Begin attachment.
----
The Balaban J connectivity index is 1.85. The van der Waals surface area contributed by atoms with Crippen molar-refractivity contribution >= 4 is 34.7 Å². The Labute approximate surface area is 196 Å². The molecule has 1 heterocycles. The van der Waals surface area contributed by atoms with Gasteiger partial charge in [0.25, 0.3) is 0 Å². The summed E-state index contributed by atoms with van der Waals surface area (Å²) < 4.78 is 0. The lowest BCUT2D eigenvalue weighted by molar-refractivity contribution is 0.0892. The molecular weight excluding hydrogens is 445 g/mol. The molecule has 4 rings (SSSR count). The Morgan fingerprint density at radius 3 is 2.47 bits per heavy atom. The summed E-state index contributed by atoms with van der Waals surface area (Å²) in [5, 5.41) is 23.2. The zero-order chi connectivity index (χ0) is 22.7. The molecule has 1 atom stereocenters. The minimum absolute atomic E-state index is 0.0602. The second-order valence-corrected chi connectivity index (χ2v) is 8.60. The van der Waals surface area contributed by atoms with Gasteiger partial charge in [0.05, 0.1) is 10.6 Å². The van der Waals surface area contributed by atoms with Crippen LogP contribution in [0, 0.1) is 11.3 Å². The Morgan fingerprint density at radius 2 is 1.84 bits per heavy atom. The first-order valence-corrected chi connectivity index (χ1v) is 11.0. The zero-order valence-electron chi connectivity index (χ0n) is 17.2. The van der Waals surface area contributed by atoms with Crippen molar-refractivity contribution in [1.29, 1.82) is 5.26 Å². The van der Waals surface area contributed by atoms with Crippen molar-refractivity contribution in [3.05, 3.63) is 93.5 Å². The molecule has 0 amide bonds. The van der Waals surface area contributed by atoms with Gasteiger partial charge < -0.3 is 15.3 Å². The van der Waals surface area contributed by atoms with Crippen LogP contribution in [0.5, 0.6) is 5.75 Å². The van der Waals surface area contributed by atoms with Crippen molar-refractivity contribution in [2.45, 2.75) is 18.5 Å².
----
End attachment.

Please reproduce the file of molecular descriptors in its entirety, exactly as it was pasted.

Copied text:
The Balaban J connectivity index is 1.85. The van der Waals surface area contributed by atoms with Crippen molar-refractivity contribution >= 4 is 34.7 Å². The Labute approximate surface area is 196 Å². The molecule has 1 heterocycles. The van der Waals surface area contributed by atoms with Gasteiger partial charge in [0.25, 0.3) is 0 Å². The summed E-state index contributed by atoms with van der Waals surface area (Å²) < 4.78 is 0. The lowest BCUT2D eigenvalue weighted by molar-refractivity contribution is 0.0892. The molecular weight excluding hydrogens is 445 g/mol. The molecule has 4 rings (SSSR count). The Morgan fingerprint density at radius 3 is 2.47 bits per heavy atom. The summed E-state index contributed by atoms with van der Waals surface area (Å²) in [5, 5.41) is 23.2. The zero-order chi connectivity index (χ0) is 22.7. The molecule has 1 atom stereocenters. The minimum absolute atomic E-state index is 0.0602. The second-order valence-corrected chi connectivity index (χ2v) is 8.60. The van der Waals surface area contributed by atoms with Gasteiger partial charge in [0.05, 0.1) is 10.6 Å². The van der Waals surface area contributed by atoms with Crippen LogP contribution in [0, 0.1) is 11.3 Å². The Morgan fingerprint density at radius 2 is 1.84 bits per heavy atom. The first-order valence-corrected chi connectivity index (χ1v) is 11.0. The zero-order valence-electron chi connectivity index (χ0n) is 17.2. The van der Waals surface area contributed by atoms with Crippen molar-refractivity contribution in [1.29, 1.82) is 5.26 Å². The van der Waals surface area contributed by atoms with Crippen molar-refractivity contribution in [3.05, 3.63) is 93.5 Å². The molecule has 0 amide bonds. The van der Waals surface area contributed by atoms with Gasteiger partial charge < -0.3 is 15.3 Å². The van der Waals surface area contributed by atoms with Crippen LogP contribution in [0.5, 0.6) is 5.75 Å². The van der Waals surface area contributed by atoms with Crippen molar-refractivity contribution in [2.45, 2.75) is 18.5 Å².